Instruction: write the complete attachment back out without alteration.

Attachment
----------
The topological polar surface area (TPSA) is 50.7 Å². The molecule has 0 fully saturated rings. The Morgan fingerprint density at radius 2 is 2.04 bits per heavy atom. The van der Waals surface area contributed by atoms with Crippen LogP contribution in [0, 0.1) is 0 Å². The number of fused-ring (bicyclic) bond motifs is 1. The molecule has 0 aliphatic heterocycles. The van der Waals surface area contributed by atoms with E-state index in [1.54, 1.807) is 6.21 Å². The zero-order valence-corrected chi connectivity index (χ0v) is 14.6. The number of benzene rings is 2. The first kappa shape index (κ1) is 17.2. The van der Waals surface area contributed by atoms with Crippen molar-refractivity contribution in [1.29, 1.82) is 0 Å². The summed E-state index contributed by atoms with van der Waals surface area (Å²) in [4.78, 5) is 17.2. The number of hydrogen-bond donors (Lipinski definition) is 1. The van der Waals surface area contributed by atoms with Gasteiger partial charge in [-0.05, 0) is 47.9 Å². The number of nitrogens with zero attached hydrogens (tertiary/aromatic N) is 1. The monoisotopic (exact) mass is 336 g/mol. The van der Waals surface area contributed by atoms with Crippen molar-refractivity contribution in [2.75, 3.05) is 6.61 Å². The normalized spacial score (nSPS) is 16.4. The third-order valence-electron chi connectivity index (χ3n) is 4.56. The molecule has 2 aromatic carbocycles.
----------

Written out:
The topological polar surface area (TPSA) is 50.7 Å². The molecule has 0 fully saturated rings. The Morgan fingerprint density at radius 2 is 2.04 bits per heavy atom. The van der Waals surface area contributed by atoms with Crippen LogP contribution in [0, 0.1) is 0 Å². The number of fused-ring (bicyclic) bond motifs is 1. The molecule has 0 aliphatic heterocycles. The van der Waals surface area contributed by atoms with E-state index in [1.54, 1.807) is 6.21 Å². The zero-order valence-corrected chi connectivity index (χ0v) is 14.6. The number of benzene rings is 2. The first kappa shape index (κ1) is 17.2. The van der Waals surface area contributed by atoms with Crippen molar-refractivity contribution in [1.29, 1.82) is 0 Å². The summed E-state index contributed by atoms with van der Waals surface area (Å²) in [4.78, 5) is 17.2. The number of hydrogen-bond donors (Lipinski definition) is 1. The van der Waals surface area contributed by atoms with Gasteiger partial charge in [-0.05, 0) is 47.9 Å². The number of nitrogens with zero attached hydrogens (tertiary/aromatic N) is 1. The monoisotopic (exact) mass is 336 g/mol. The van der Waals surface area contributed by atoms with Crippen molar-refractivity contribution in [2.75, 3.05) is 6.61 Å². The normalized spacial score (nSPS) is 16.4. The third-order valence-electron chi connectivity index (χ3n) is 4.56. The molecule has 2 aromatic carbocycles.